Biting not offensive in South America, claims Luis Suarez

Calm down, it was all just a big misunderstanding...

Luis Suarez has defended himself following reports he bit Chelsea'™s Branislav Ivanovic, claiming the act of biting another person is a common cultural practice in his homeland of Uruguay, and does not have the offensive undertones it has here in Britain.

Television cameras appeared to show Suarez biting Ivanovic'™s arm as the two tussled in the penalty area during Liverpool'™s 2-2 draw with Chelsea, but the Reds striker has declared himself bewildered by the media attention that has followed.

"œWhere I come from, it is common for people to bite one another in a jovial manner," said Suarez, who is known in his native Uruguay as '˜el lunático que muerde todo'™, or '˜The Nutjob Who'™s Always Biting People'™.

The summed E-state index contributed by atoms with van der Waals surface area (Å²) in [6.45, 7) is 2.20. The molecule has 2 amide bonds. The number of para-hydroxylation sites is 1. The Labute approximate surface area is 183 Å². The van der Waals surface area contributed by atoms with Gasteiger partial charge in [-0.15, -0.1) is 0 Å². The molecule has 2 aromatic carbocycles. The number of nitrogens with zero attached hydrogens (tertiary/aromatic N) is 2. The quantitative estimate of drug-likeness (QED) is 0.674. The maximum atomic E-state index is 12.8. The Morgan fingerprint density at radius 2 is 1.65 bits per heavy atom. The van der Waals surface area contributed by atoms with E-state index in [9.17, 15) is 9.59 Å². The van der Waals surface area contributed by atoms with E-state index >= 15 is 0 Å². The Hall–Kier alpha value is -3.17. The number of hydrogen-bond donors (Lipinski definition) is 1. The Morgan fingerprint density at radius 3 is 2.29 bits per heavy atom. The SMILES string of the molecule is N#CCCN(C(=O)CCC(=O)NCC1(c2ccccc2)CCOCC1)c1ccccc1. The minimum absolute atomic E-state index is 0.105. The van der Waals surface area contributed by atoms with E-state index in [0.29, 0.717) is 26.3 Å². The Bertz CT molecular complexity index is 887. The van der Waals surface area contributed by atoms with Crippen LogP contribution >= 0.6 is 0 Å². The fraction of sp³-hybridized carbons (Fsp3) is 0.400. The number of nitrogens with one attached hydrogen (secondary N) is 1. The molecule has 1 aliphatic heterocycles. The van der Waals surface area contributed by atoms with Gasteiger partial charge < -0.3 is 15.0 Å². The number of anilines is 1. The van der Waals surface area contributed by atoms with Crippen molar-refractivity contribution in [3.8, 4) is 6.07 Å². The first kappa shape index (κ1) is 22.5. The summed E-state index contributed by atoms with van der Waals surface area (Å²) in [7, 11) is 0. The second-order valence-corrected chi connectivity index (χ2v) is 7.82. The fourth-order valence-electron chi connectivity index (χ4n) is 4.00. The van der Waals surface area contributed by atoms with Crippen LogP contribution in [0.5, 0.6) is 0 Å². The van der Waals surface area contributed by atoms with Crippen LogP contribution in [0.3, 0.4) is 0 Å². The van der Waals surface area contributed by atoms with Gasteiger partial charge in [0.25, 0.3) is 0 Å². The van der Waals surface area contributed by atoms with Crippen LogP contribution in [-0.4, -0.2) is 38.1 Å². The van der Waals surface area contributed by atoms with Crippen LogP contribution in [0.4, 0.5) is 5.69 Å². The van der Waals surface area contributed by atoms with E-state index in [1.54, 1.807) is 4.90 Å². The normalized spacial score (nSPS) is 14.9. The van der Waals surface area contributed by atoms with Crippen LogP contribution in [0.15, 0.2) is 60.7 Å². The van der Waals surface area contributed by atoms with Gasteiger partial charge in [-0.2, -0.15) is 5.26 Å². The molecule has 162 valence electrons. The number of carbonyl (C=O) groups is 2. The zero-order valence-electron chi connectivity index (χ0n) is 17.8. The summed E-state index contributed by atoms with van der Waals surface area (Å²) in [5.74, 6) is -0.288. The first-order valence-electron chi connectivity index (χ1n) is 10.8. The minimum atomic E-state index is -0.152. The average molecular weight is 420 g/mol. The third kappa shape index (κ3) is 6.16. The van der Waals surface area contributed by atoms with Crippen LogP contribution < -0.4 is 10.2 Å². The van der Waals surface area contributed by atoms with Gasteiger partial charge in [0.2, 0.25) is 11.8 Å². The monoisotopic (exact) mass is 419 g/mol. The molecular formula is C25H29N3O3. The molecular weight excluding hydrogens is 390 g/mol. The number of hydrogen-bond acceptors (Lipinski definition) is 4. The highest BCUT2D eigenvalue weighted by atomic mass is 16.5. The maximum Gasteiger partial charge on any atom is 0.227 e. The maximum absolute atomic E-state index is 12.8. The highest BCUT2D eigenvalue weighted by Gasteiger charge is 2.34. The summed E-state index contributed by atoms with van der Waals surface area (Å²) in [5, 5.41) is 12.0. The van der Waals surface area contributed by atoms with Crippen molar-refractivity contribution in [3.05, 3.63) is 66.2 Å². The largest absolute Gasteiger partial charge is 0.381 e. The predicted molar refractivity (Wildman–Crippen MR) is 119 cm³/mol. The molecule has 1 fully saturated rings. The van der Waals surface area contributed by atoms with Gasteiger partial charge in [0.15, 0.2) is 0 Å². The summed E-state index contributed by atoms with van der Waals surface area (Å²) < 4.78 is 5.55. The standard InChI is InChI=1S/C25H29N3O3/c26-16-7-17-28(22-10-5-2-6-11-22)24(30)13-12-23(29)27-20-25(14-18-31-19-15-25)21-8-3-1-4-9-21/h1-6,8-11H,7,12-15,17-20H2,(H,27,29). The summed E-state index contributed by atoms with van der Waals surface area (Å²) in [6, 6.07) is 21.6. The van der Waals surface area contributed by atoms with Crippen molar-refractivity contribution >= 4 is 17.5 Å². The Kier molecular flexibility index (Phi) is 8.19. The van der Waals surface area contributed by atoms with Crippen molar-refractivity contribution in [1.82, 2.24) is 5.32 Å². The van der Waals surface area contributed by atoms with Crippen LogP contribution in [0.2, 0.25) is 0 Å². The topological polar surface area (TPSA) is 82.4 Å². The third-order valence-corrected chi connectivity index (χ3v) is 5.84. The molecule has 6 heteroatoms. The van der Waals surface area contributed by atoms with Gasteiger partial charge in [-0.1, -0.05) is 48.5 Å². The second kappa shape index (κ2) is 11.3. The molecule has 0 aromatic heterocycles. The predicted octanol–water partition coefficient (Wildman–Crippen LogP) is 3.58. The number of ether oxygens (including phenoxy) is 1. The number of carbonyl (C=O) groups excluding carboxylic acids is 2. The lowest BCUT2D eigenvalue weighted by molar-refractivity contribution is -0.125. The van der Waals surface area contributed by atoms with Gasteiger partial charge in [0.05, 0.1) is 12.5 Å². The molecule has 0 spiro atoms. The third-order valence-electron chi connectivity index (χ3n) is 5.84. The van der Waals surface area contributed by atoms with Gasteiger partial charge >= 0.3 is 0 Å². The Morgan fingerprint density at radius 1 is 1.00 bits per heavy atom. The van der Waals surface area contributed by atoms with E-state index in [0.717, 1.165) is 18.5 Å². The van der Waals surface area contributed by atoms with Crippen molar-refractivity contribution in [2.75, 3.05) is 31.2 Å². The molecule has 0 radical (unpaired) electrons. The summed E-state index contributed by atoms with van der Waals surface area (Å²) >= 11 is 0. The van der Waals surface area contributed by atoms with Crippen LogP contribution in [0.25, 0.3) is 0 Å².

"œWhen people see me sinking my teeth into Ivanovic's arm in a blind, lunatic rage, they naturally jump to conclusions," Suarez continued. "œBut I meant no offence. It was a comical nibble; a wink with my jaws.

"Anyway, he was holding me with his fingers, which everyone knows are the teeth of the hands, so really he started it."

But critics claim that Suarez should have been aware that biting an opponent is not acceptable.

While playing for Ajax, the 26-year old was sent off for eating an opponent'™s arm, something he claimed at the time was 'œakin to putting your thumb on your nose and waggling your fingers in Holland.'

However, Suarez'™s hopes of escaping a ban look slim, based on previous instances of Premier League biting. In 2006, Tottenham's Jermain Defoe escaped a ban after biting Javier Mascherano, establishing the precedent that while South Americans may under no circumstances bite anyone, they themselves may be bitten with impunity.

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